Depending on the success of your audit trail program, creating an audit trail for your data log can either be a benign part of company protocol or a major nuisance. Several industries, from health care to finance to public works, require detailed reporting of data logs through an audit trail. When your company’s data is audited for compliance with regulations like HIPAA, SOX, and PCI using predisposed templates, you need to be ready to streamline the process and provide auditors with proof you’ve remained within regulatory guidelines.
Oracle is commonly used to collect and store company logs. It also connects into database-capable servers like Microsoft SQL Server and is compatible with Windows and Linux operating systems (with the exception of Oracle 9, which cannot be used in Linux). Once installed, an Oracle database can track a vast array of user activities on the company network.
While Oracle offers some configuration options to help with compliance, it’s typically necessary to link the program up to more robust tools to easily and effectively prove compliance. In this article, we’ll look at the reasons for using an Oracle audit trail, types of data you can audit, and best practices to help you get the most out of your Oracle audit log. I’ll also discuss how even if you’re focusing only on Oracle database logs, the amount of data you’ll need to collect and analyze can be prohibitive. So, having a log monitoring solution like Security Event Manager in addition to some other important Oracle monitoring solutions can help support your ability to follow best practices for auditing Oracle database logs – which I will describe in more detail below.
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Why Use an Audit Trail for Oracle Database Logs?
Aside from industry audit trail standards, there are many reasons to use a database log as part of managing a successful enterprise. Oracle can collect a diverse variety of data in its database log, with the specificity of the data based on the level of sophistication of your Oracle audit script.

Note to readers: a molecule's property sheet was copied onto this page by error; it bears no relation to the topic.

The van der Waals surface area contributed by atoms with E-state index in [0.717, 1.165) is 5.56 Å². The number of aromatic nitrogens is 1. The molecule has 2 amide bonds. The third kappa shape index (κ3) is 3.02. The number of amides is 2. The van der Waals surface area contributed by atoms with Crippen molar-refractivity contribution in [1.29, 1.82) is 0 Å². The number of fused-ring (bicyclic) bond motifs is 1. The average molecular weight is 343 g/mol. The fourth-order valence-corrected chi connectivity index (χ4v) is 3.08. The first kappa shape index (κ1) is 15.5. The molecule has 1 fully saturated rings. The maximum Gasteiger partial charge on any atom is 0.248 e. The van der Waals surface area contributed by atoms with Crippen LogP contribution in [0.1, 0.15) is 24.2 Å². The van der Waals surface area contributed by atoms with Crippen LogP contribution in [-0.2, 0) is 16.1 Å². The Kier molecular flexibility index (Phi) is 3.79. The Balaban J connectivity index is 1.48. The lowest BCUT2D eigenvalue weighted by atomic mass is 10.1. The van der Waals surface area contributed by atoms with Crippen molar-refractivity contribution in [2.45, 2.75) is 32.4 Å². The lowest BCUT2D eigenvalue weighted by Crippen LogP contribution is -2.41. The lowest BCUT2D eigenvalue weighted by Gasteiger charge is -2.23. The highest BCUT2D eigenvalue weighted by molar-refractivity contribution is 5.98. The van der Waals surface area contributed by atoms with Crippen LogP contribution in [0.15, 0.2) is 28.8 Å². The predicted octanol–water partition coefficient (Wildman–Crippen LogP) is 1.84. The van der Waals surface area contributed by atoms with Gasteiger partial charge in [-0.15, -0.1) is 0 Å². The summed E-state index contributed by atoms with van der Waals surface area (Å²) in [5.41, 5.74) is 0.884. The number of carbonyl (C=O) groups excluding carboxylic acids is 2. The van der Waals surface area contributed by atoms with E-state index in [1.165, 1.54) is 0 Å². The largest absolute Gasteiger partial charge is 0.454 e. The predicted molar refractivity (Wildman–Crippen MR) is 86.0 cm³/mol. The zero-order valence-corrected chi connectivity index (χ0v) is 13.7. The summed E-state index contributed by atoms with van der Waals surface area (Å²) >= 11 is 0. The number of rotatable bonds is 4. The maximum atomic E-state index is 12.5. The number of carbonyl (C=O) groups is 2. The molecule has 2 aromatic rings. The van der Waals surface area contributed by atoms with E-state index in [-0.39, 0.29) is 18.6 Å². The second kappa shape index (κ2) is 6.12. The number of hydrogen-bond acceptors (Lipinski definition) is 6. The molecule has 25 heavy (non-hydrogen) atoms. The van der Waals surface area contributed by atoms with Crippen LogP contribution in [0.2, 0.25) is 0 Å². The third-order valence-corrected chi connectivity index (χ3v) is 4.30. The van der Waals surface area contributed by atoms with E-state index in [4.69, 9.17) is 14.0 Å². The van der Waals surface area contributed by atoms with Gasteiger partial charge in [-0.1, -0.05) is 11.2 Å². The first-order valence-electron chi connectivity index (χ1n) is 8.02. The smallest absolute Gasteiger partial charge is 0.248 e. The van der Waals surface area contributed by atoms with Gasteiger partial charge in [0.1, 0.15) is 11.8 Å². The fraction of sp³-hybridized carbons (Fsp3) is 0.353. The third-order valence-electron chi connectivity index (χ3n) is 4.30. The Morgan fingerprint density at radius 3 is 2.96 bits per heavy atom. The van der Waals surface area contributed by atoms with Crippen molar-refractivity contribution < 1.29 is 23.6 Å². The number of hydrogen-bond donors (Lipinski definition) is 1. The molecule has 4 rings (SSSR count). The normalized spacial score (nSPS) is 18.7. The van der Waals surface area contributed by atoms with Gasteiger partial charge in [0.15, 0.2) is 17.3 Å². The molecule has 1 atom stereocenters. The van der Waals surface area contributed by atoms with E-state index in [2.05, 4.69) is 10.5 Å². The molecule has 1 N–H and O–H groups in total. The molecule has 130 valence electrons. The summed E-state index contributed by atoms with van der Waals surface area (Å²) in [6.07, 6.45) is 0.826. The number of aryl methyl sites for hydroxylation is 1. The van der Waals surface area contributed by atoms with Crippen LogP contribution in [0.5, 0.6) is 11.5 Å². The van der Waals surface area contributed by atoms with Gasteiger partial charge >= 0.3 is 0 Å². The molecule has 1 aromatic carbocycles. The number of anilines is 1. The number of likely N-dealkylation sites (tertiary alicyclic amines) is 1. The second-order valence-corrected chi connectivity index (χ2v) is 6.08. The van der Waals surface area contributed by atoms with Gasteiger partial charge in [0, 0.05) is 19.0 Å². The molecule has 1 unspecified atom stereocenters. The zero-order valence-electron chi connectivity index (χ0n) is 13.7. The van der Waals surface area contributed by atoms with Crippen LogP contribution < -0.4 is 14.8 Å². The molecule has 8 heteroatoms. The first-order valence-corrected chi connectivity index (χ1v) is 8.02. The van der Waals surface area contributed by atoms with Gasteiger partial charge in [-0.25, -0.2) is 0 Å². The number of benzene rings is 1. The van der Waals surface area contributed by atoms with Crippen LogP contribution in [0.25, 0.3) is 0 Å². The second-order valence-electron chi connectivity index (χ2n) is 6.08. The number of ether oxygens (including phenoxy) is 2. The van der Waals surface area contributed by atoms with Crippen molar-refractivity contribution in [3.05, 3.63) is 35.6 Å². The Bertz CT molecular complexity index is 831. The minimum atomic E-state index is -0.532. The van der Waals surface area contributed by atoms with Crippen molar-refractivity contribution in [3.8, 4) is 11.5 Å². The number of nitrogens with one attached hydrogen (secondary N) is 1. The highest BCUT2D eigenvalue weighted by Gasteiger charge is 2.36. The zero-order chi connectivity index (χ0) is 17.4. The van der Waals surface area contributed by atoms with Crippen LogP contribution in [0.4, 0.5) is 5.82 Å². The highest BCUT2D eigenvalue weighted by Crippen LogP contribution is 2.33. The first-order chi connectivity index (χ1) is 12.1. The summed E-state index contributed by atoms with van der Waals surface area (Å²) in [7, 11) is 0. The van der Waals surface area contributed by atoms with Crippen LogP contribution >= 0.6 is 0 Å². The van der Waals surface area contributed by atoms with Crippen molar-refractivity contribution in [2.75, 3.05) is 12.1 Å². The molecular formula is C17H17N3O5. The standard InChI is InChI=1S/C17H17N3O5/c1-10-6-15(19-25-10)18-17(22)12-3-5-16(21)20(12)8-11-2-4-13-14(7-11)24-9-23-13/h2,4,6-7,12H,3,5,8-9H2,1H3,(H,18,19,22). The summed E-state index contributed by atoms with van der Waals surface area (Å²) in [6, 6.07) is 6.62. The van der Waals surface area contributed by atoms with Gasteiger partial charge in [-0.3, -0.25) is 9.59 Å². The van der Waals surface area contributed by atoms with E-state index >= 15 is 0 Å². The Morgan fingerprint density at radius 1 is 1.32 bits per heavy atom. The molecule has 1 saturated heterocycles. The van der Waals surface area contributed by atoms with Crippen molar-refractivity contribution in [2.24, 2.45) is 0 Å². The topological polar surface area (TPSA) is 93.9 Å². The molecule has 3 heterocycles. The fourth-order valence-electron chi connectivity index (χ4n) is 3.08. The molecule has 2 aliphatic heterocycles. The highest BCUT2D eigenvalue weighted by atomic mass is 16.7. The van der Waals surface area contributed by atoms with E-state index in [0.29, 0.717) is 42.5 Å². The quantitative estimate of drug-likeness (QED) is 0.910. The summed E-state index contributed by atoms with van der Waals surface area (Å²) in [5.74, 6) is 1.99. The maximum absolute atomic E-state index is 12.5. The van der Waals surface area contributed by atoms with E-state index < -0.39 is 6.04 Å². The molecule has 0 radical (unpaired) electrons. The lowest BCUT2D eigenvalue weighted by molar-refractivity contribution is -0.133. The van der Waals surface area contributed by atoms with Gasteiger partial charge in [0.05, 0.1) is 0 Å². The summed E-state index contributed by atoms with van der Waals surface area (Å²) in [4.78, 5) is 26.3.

Basically, audit trails are used to ensure your data is secure, and your users are doing what they’re supposed to. Security concerns can be traced to machines through analysis of the data log and flagging of the suspicious data can be enhanced with certain applications to automatically track and report suspicious data in your database.
User compliance can also be measured through an audit trail, since data logs collect user information such as login data, machine use data, and activity data.
What Kinds of Data Can I Audit?
The first consideration in implementing an Oracle database, and later an audit trail of your data log, is the type of data you’d like to audit. You can audit two main categories of data in your system: access events and action events.
Access events include:
- Log-On Events: View who’s been logging on to what units in your system.
- Log-Off Events: View who’s been logging off of what units in your system.
- Object Access: View who’s been accessing what files in your system.
- Privilege Use: View object access according to the privileges assigned to your different users.
Action events you may wish to monitor include:
- System Events: See when a change has been made to your system.
- Process Events: View what processes have taken place in your machines, such as shutdowns.
- Policy Change: See when a certain network policy has been changed or abandoned. In security auditing, tracking policy change can be critical so you’ll know if any safeguards have been disabled in your system.
If your company is subject to audit requirements from a standard protocol like HIPAA, for example, it’s worth checking out the types of data HIPAA requests for their audit trail report. If you don’t have specific parameters, consider the basic data tenets to help you keep tabs on your security and user access info. At the most essential, an Oracle audit log should track who’s logging in to your system, who’s logging out, and who’s making changes to the system.
Though these audit trails can be supremely useful, they can also be difficult to navigate without the use of applications to analyze data and earmark unusual data points.
SolarWinds offers multiple extremely helpful solutions for managing my data logs and making the best possible use of my audit trail. I’ll explain in the next section exactly how SolarWinds® Database Performance Analyzer (DPA), Log Analyzer, and Security Event Manager (SEM) can help optimize your Oracle database, analyze your data, and protect your network.
Oracle Database Auditing Best Practices
Administering a database audit trail not only enables detailed data collection, but it might be the first step in your journey to a complete and robust data tracking system. To maximize efficacy, I recommend employing software with data analytics and visualization, as well as security software linked to your Oracle database to trigger an immediate response to safety threats.
Below I’ll explain 3 Oracle audit trail best practices and corresponding tool every IT should consider using to help you make the most of your audit log.
Best Practice #1: Optimize Your Database